After ignoring repeated requests by The Branson League of Theatre Owners & Show Producers (League) for the grant of some independent marketing funds and the formation of a “Blue Ribbon Task Force” to look into the way Branson is being marketed by the Branson Lakes Area Chamber of Commerce and CVB (CVB), the Branson Board of Aldermen awarded more than $480,000 to the CVB for use in their marketing of Branson. Depending on one’s viewpoint, some might call it a SmackDown of the Leagues efforts, but to an Ole Seagull the payment is not only consistent with, but a strong endorsement by the Board, of the CVB’s marketing plan that has been in place for over three years.
He believes that, in large part, their decision was based on information received from the man, that the Branson tourism industry has relied on for statistics, analysis, and marketing research, for decades, Jerry Henry, President & CEO of H2R Market Research. After seeing him “thrown under the bus” at a recent CVB Board Meeting, and because what was being said was not consistent with what the Ole Seagull believed Henry would say, he contacted him. During that conversation, Henry said the following:
“Since the Branson CVB pivoted their marketing approach in 2013, Branson has not just rebounded but thrived. Visitation this year is up by more during this 4‐year period than any 4‐year period since the 1990s. All of Branson’s key performance indicators are at record levels, as is the Branson CVB’s marketing performance. Tourism tax revenues are up 25% from this same time in 2012 (YTD through the third quarter). By comparison, they had fallen 11% during the previous 4‐year period ending at this point in 2012.
“Likewise, city sales tax revenues are up 15% over this same period, Stone County sales tax revenues are up 26%, Taney County tax revenues have increased 18% and TCED’s sales tax revenues are up 14%. And, STR reports that Branson’s room demand is up 24%. (All compared to the same time in 2012.) Once again, all of these metrics were either flat, or in negative territory, during the previous 4 years ending at this time in 2012 when senior visitation was hovering just above its 15‐year average at 33%.”
There are those who would argue the foundational basis for the statistics and data used to reach these conclusions, but for what useful purpose and by whom? Based on observing his work and the high regard that those in the community have for that work, the Ole Seagull looks to Henry as a qualified expert in his field. At a minimum, the only person he wants to hear contradicting Henry is another expert in the field with similar professional qualifications.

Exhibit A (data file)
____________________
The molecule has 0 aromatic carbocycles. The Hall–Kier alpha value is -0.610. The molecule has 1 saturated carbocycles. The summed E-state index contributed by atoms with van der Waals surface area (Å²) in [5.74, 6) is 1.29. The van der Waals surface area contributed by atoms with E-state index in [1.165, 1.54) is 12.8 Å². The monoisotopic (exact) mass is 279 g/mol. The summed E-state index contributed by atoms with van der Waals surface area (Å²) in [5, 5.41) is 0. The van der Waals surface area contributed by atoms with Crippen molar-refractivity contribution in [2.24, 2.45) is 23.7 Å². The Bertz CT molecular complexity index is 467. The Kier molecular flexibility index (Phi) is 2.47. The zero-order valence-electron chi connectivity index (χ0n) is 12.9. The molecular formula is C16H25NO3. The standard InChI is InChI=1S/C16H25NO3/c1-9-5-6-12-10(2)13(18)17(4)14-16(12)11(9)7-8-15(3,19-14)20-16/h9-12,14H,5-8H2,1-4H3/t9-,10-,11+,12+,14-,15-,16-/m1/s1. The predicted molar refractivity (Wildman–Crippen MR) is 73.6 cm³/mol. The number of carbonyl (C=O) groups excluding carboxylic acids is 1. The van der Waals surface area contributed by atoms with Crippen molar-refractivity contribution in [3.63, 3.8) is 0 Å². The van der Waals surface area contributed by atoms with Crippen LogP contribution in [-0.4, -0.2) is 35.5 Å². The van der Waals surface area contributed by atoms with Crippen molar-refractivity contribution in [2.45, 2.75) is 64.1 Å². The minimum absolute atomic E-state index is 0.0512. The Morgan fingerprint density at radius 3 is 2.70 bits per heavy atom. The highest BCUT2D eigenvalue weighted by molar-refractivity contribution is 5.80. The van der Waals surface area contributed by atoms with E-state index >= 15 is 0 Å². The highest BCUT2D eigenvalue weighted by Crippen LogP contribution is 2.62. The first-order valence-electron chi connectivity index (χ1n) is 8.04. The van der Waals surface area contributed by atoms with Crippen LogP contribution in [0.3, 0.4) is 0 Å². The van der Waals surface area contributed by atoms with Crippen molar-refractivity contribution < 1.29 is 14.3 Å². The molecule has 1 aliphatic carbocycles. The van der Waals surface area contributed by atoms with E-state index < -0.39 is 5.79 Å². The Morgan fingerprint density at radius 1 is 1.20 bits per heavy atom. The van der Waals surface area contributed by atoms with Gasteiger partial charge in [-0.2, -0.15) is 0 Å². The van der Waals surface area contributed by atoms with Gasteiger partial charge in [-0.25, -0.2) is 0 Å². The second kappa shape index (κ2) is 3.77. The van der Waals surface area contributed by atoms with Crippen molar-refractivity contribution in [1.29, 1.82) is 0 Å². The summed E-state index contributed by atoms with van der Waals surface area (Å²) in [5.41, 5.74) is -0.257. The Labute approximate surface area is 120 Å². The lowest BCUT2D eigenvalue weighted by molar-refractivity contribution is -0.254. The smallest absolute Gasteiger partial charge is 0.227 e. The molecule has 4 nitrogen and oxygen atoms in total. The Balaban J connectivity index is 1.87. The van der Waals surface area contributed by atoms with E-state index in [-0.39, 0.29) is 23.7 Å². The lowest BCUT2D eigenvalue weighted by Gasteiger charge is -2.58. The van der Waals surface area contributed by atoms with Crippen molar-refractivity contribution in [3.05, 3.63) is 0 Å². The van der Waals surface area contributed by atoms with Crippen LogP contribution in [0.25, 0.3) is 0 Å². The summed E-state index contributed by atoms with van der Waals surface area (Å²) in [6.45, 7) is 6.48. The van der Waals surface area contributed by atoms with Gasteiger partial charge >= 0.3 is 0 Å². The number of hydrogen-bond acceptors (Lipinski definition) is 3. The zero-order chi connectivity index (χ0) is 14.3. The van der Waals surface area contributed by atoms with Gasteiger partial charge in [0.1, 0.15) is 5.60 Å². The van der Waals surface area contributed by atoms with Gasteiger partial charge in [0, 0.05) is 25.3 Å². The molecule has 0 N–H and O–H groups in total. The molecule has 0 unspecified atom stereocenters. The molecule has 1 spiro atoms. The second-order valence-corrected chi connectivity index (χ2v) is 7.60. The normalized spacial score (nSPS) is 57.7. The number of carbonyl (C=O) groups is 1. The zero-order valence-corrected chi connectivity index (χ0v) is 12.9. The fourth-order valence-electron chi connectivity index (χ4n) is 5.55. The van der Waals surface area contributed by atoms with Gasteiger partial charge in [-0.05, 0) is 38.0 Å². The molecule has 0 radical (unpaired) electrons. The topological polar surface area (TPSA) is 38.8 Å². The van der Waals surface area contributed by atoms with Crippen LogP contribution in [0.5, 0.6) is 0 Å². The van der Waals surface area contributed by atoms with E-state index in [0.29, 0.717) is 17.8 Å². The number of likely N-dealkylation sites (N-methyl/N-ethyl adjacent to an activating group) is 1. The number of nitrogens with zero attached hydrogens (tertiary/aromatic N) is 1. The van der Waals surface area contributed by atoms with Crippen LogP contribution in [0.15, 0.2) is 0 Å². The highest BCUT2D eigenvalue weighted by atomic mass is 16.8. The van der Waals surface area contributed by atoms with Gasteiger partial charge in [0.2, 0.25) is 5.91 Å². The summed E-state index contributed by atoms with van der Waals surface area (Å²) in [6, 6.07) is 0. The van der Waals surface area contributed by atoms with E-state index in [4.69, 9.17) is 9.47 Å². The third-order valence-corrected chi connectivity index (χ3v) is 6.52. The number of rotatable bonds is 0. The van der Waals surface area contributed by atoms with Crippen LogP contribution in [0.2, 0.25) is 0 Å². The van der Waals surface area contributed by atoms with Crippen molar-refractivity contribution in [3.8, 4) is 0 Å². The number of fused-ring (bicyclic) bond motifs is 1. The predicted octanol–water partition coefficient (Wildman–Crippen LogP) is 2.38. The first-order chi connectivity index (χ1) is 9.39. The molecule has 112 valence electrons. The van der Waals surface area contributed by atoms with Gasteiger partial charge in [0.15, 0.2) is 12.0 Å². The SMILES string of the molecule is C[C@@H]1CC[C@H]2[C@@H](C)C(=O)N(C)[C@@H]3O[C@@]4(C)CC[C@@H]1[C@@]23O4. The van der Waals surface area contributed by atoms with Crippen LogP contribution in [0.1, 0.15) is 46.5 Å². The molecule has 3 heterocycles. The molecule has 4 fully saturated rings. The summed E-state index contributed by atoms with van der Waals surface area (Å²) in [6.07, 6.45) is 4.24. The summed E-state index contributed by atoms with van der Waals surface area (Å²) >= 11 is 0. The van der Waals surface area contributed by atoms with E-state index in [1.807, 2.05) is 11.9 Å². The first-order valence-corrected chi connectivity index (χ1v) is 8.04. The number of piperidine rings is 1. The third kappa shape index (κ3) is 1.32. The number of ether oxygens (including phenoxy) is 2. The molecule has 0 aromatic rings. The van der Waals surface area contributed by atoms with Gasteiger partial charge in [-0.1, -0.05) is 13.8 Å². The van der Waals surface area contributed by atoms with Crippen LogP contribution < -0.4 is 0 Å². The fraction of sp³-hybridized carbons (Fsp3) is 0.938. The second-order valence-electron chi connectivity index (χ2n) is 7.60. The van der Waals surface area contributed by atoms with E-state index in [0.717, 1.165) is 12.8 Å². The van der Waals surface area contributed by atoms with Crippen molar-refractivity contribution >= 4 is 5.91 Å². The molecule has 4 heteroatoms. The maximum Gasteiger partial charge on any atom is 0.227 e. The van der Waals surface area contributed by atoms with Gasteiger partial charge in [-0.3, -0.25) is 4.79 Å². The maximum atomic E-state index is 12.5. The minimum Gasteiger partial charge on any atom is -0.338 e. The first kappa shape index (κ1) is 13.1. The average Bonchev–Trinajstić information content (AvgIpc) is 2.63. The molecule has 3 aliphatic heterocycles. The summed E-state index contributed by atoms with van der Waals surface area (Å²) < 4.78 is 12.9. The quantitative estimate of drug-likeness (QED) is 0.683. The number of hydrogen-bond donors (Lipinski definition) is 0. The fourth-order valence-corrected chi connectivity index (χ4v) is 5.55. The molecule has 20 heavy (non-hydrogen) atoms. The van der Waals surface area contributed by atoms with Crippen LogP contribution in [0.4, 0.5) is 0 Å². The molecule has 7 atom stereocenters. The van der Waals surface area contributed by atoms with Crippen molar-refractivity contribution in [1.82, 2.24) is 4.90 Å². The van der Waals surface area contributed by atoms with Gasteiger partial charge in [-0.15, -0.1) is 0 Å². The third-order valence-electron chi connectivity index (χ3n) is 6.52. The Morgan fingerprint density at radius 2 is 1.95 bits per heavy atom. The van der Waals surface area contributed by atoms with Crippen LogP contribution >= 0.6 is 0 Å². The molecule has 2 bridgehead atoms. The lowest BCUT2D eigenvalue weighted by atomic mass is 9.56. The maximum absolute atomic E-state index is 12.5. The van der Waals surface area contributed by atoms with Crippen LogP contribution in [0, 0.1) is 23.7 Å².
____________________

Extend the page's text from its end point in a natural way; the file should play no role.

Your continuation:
That said, at a minimum, the data indicates how things are trending and, the 25% increase in the City of Branson’s 4% Tourism Tax on shows, attractions lodging and, to a lesser extent restaurants, says it all. Again, there are those who would argue the increase is attributable to increased ticket and lodging prices etc. Don’t know about lodging prices, but anyone with a half an ounce of brains knows that the price of tickets being sold at 50% off or substantially less than the box office price do not support that theory.
The situation that the shows find themselves in is perhaps covered in what Henry said next, when he said, “The Branson CVB’s marketing efforts have also consistently delivered proven results over this time period. In fact, market reach, marketing efficiency and effectiveness of the CVB’s marketing communications programs have not just been strong, they have broken historic records this past year.
“Contrary to naysayer’s dire warnings, Branson’s brand image as a senior destination is changing. Branson is not just prospering, it is thriving…There is no doubt that seniors are an important target market for Branson. But, Branson is far more complex and diverse than ever before, and while seniors are still important, the market has proven it can indeed prosper without this segment fueling the growth.”
For what it matters, an Ole Seagull believes that Henry’s data and recent CVB report indicates success in bringing a new younger demographic to Branson over the last few years. It’s a demographic that, on balance, is more inclined to invest their money, and perhaps more importantly, their time, in things other than shows.” Thus, while Branson, as a whole, has prospered as sales taxes and tourism taxes have continued to rise, many Branson shows have faced financial challenges because the numbers of those attending shows has dropped to historical lows.
That’s the reality of the marketing environment that shows ignore at their own risk! It is a force in motion supported by our community’s political leadership and, unless, he misses his guess, by much of its nonpolitical leadership. In an Ole Seagull’s opinion each show must ask themselves, “What’s the best expenditure of our time, effort, and money; fighting to try to change the system under these circumstances or investing it to produce the best show possible, with the flexibility to entertain the changing demographics, and market it efficiently?” He just has to believe that the answer to that question is a “no brainer!”